SOLE Co-ordinator's Report March 2012
by Maureen Storey
In this journal we welcome three new members: Nancy McCarthy, Janet Boxell and Theodore Theofrastous.
Nancy is researching the family of William Kidman and Mary Sole, who married at St Dunstan in the West, London, on 11 April 1814. Mary, the daughter of John and Mary Sole, was born in Caldecote, CAM, in 1797 and her family has been traced back to John and Elizabeth Sole who lived in Stretham, CAM, in the sixteenth century. After their marriage William and Mary Kidman lived in St Neots, HUN, where William earned a living as a confectioner, a trade that Mary continued after his death in 1847.
Janet is the granddaughter of Walter Tofts and Emily Sole. Emily was born in Kelshall on 30 December 1888 and was one of the twelve children of Goodman Sole and Clara Anderson. Walter and Emily married in 1914 and went on to have three children: Norah, Wilfred and Eric. Janet says that her father never really spoke about his family so she grew up knowing very little about them – something she hopes we will be able to help her put right.
Theodore is researching the Soule variant but as yet has not told us about his family connections.
The family of Charles Richard Sowell, vicar of Gorran in the late nineteenth century, was the subject of an enquiry by Sue Tonkin. She is hoping to find living descendants who might be able to throw light on the whereabouts of the deeds to the Old School House in Gorran, which Charles's daughter Mary gave to the village. Sue had seen the article entitled 'Above all a Cornishman' (Soul Search, August 2008) on the Society's website and was curious about an apparent discrepancy between the family as described in the article and the one she'd worked out from Charles's will of 1897. Charles left a legacy to 'my daughter in law Millie Sowell' in Sydney, Australia, and there was also a reference to Millie's 'dear children'. Sue assumed initially that the Millie referred to was Emily Blackett who had married Charles's son Walter, but according to the 1911 census Walter and Emily's marriage was childless. The only explanation I could think of for the discrepancy was that Charles had had another son, so I looked again at the Sowell birth records. The one that caught my eye was a Thomas Aubrey Sowell who was born 1854. I couldn't find this Thomas in the UK censuses or in the English marriage or death records but there was a marriage and a death for a Thomas A Sowell in Australia. Was this him? I found the confirmation that it was via Australia's excellent newspaper index:
Sydney Morning Herald, death notices
4 Dec 1895, Thomas Aubrey Sowell, eldest son of Rev Charles Sowell, vicar of Gorran, Cornwall, England.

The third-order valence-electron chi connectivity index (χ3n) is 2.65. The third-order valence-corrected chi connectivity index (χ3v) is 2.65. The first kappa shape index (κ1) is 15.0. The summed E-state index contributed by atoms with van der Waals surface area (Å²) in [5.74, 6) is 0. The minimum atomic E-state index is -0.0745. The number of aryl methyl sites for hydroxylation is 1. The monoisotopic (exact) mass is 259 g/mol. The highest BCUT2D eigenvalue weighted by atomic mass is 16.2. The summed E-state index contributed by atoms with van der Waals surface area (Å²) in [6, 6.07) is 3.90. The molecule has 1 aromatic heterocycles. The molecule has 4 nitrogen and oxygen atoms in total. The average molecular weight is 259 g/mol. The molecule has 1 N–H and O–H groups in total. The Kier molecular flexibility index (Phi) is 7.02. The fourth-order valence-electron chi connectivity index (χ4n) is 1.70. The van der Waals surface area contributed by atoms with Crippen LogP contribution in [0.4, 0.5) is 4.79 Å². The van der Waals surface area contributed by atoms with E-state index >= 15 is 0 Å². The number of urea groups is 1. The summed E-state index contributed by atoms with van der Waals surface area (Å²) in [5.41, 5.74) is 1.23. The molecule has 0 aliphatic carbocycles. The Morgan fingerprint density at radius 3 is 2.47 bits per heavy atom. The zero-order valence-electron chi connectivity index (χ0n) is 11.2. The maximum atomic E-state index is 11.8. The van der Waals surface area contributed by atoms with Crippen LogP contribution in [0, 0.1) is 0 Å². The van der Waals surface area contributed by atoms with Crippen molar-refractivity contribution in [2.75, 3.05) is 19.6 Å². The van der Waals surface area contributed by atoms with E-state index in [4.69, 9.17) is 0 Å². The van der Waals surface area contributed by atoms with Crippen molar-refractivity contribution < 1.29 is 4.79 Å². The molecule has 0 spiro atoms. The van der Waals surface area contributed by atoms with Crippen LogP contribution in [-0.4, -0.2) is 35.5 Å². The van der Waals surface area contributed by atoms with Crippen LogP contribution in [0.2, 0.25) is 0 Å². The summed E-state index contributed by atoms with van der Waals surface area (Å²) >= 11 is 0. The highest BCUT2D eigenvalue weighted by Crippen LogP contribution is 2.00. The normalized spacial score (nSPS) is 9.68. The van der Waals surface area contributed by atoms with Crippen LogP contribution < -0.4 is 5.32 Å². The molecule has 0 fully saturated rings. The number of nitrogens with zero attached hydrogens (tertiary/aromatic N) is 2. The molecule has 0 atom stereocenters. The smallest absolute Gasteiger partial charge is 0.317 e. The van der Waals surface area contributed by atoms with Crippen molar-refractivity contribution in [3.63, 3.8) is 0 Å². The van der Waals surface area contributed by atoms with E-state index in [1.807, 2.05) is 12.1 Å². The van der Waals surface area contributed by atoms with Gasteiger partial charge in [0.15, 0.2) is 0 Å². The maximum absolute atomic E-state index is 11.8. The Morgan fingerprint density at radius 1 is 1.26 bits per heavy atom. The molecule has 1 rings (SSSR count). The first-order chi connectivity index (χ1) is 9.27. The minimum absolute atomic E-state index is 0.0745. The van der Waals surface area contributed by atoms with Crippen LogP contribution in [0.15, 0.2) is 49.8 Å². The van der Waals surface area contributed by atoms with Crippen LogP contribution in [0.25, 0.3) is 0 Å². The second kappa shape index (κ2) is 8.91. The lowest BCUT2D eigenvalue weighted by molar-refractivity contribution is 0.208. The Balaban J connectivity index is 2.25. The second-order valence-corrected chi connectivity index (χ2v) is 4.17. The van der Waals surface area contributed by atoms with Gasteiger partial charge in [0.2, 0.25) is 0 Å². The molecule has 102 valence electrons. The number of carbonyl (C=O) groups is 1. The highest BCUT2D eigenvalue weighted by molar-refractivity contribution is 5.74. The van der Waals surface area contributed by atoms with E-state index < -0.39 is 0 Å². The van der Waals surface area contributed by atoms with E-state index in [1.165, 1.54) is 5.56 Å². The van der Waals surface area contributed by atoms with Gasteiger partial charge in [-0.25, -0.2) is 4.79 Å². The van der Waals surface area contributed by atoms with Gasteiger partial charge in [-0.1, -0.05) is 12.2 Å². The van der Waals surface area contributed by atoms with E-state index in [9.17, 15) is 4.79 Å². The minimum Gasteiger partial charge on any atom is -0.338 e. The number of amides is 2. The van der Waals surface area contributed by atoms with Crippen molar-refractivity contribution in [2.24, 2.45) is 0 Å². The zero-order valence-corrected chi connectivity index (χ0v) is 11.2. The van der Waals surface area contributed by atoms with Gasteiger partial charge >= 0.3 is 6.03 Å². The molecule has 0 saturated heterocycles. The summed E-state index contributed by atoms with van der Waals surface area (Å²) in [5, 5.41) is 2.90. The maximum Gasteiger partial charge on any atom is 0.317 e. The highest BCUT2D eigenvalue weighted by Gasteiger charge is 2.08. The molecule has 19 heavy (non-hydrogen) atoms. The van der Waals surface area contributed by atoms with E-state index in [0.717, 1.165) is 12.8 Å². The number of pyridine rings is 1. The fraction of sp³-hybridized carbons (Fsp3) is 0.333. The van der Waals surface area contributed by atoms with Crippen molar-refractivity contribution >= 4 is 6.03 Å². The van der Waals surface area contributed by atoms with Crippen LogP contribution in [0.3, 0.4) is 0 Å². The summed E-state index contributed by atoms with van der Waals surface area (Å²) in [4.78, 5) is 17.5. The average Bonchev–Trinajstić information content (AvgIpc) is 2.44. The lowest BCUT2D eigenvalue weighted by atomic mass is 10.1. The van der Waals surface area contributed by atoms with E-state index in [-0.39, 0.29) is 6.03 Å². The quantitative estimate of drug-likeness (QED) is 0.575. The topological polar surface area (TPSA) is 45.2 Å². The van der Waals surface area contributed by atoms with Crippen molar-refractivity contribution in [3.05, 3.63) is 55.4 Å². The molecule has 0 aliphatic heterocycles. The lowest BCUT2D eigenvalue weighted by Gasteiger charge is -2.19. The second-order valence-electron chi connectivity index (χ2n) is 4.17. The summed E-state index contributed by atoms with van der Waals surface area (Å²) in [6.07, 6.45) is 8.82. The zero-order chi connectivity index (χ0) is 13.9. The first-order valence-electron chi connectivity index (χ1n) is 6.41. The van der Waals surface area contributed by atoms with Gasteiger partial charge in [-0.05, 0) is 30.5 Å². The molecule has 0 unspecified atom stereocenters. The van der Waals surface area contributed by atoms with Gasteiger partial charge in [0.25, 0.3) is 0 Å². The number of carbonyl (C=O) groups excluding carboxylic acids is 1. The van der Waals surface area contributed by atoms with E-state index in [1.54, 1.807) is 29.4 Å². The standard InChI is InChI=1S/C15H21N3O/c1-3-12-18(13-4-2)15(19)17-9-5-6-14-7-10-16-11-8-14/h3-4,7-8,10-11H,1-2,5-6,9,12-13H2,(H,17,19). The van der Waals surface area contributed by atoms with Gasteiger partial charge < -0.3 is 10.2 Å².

It seems that some time during the 1880s Thomas migrated to Australia and he married Amelia Simmonds in Sydney in 1890. The couple had two sons Charles George and Herbert Keith. I haven't yet been able to find a marriage for Charles but it seems that he did have at least one child. Herbert Keith was killed in France in 1917, so of Charles Richard Sowell's three grandsons, only one survived the First World War.
One of the recent additions to the findmypast website has been the records of merchant seamen. These appear to cover the period 1836-1941, though I think they are not yet complete. The amount of information they contain varies but usually includes a place and year of birth and often a description (similar to that given on army records). The real bonus with some of the later records is that they also include a photograph. So if any of the following are members of your family and you don't have a photograph of him, that's where you'll find one:
Ernest Sole, b 1876 Rotherhithe
Herbert Frank Soole, b 1893 Twickenham
Herbert Wilfred Sole, b 1904 Portsmouth
James Soule, b 1903 Kimberley South Africa
James George Sole, b 1901 London
James John Charles Sole, b 1886 Southwick, SSX
Joseph Soul, b 1889, Liverpool
Ronald Gordon Sole b 1904, New Plymouth, New Zealand
Sydney Meredith Sole, b 1890 Newcastle Co Durham
Servicemen who left the forces during the First World War due to ill-health or wounds were issued with a Silver Badge that they could wear to show that they had been honourably discharged (and were not deserters or draft dodgers). An index to the recipients of the Silver Badges has recently been published on Ancestry and this has enabled me to identify some of the Sole and variants soldiers whose records did not survive the bombing damage during the second World War. The index gives the name, rank, regiment, service number, dates of enlistment and discharge, whether the soldier served overseas and sometimes his age at discharge. Not a lot of detail perhaps, but with the regiment, battalion and dates of service it should be possible to get some idea of what his service entailed.
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